Langmuir, Vol.37, No.9, 2954-2962, 2021
Pyromellitic-Based Low Molecular Weight Gelators and Computational Studies of Intermolecular Interactions: A Potential Additive for Lubricant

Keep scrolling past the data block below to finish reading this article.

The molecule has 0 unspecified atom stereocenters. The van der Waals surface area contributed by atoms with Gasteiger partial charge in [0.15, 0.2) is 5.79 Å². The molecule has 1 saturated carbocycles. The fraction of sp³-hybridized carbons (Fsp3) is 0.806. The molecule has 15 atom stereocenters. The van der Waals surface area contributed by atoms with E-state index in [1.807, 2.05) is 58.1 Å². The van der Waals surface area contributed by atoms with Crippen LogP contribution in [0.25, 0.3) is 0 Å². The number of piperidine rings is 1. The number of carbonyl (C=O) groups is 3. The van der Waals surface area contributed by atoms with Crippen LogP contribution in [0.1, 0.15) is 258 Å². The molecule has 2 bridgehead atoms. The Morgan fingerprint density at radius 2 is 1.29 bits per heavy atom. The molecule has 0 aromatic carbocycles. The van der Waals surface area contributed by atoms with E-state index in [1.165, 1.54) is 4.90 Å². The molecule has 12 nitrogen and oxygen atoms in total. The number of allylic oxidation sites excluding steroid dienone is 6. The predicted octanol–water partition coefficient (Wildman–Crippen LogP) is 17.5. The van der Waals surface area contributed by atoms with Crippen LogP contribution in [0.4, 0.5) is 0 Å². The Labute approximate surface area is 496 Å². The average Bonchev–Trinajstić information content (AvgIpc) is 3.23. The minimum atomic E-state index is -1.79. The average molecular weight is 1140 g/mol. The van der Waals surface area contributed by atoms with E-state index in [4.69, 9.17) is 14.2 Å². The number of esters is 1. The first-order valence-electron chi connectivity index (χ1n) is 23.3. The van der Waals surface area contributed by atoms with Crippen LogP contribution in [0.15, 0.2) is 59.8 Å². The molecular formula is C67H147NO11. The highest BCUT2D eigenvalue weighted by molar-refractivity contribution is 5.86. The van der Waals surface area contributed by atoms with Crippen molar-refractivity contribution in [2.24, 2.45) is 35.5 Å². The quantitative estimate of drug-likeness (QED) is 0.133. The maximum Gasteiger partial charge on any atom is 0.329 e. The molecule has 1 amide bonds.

Low molecular weight gelators (LMWG) have been extensively explored in many research fields due to their unique reversible gel-sol transformation. Intermolecular interactions between LMWG are known as the main driving force for self-assembly. During this self-assembly process, individually analyzing the contribution difference between various intermolecular interactions is crucial to understand the gel properties. Herein, we report 2,5-bis(hexadecylcarbamoyl)terephthalic acid (BHTA) as a LMWG, which could efficiently form a stable organogel with n-hexadecane, diesel, liquid paraffin, and base lubricant oil at a relatively low concentration. To investigate the contribution difference of intermolecular interactions, we first finished FT-IR spectroscopy and XRD experiments. On the basis of the d-spacing, a crude simulation model was built and then subjected to molecular dynamics (MD) simulations. Then, we knocked out the energy contribution of the H-bonding interactions and p-p stacking, respectively, to evaluate the intermolecular interactions significantly influencing the stability of the gel system. MD simulations results suggest that the self-assembly of the aggregates was mainly driven by dense H-bonding interactions between carbonyl acid and amide moieties of BHTA, which is consistent with FT-IR data. Moreover, wave function analysis at a quantum level suggested these electrostatic interactions located in the middle of the BHTA molecule were surrounded by strong dispersion attraction originating from a hydrophobic environment. Furthermore, we also confirmed that 2 wt % BHTA was able to form gel lubricant with 150BS. The coefficient of friction (COF) data show that the gel lubricant has a better tribological performance than 150BS base lubricant oil. Finally, XPS was performed and offered valuable information about the lubrication mechanism during the friction.